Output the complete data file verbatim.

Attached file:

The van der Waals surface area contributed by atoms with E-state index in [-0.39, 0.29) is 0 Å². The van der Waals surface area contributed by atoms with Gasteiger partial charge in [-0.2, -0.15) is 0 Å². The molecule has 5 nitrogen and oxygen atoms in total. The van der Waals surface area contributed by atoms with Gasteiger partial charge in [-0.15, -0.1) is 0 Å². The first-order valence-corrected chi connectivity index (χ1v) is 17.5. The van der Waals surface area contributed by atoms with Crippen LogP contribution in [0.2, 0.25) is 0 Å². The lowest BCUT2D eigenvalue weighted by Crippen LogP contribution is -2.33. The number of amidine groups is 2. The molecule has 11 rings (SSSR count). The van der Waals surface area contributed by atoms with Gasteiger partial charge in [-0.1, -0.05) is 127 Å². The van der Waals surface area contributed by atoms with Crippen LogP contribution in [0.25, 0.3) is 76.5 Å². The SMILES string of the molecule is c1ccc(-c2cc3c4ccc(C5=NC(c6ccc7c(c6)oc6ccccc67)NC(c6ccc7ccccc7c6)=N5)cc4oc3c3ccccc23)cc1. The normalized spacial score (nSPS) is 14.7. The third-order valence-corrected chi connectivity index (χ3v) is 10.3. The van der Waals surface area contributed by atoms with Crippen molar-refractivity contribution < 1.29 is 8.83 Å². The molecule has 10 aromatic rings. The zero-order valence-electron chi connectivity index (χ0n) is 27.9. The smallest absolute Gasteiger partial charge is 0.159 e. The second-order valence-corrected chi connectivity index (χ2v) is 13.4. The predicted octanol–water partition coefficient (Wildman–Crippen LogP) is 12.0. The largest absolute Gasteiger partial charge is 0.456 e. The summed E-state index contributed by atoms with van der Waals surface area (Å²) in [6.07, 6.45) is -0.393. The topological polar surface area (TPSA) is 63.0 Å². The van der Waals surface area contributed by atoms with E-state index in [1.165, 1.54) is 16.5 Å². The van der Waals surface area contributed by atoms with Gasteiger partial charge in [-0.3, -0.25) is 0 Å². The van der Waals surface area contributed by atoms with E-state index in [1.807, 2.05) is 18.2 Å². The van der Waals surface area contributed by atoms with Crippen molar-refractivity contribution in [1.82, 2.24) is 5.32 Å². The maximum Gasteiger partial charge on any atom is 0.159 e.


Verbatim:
The van der Waals surface area contributed by atoms with E-state index in [-0.39, 0.29) is 0 Å². The van der Waals surface area contributed by atoms with Gasteiger partial charge in [-0.2, -0.15) is 0 Å². The molecule has 5 nitrogen and oxygen atoms in total. The van der Waals surface area contributed by atoms with Gasteiger partial charge in [-0.15, -0.1) is 0 Å². The first-order valence-corrected chi connectivity index (χ1v) is 17.5. The van der Waals surface area contributed by atoms with Crippen LogP contribution in [0.2, 0.25) is 0 Å². The lowest BCUT2D eigenvalue weighted by Crippen LogP contribution is -2.33. The number of amidine groups is 2. The molecule has 11 rings (SSSR count). The van der Waals surface area contributed by atoms with Gasteiger partial charge in [-0.1, -0.05) is 127 Å². The van der Waals surface area contributed by atoms with Crippen LogP contribution in [0.25, 0.3) is 76.5 Å². The SMILES string of the molecule is c1ccc(-c2cc3c4ccc(C5=NC(c6ccc7c(c6)oc6ccccc67)NC(c6ccc7ccccc7c6)=N5)cc4oc3c3ccccc23)cc1. The normalized spacial score (nSPS) is 14.7. The third-order valence-corrected chi connectivity index (χ3v) is 10.3. The van der Waals surface area contributed by atoms with Crippen molar-refractivity contribution < 1.29 is 8.83 Å². The molecule has 10 aromatic rings. The zero-order valence-electron chi connectivity index (χ0n) is 27.9. The smallest absolute Gasteiger partial charge is 0.159 e. The second-order valence-corrected chi connectivity index (χ2v) is 13.4. The predicted octanol–water partition coefficient (Wildman–Crippen LogP) is 12.0. The largest absolute Gasteiger partial charge is 0.456 e. The summed E-state index contributed by atoms with van der Waals surface area (Å²) in [6.07, 6.45) is -0.393. The topological polar surface area (TPSA) is 63.0 Å². The van der Waals surface area contributed by atoms with E-state index in [1.165, 1.54) is 16.5 Å². The van der Waals surface area contributed by atoms with Gasteiger partial charge in [-0.3, -0.25) is 0 Å². The van der Waals surface area contributed by atoms with E-state index in [1.807, 2.05) is 18.2 Å². The van der Waals surface area contributed by atoms with Crippen molar-refractivity contribution in [1.82, 2.24) is 5.32 Å². The maximum Gasteiger partial charge on any atom is 0.159 e.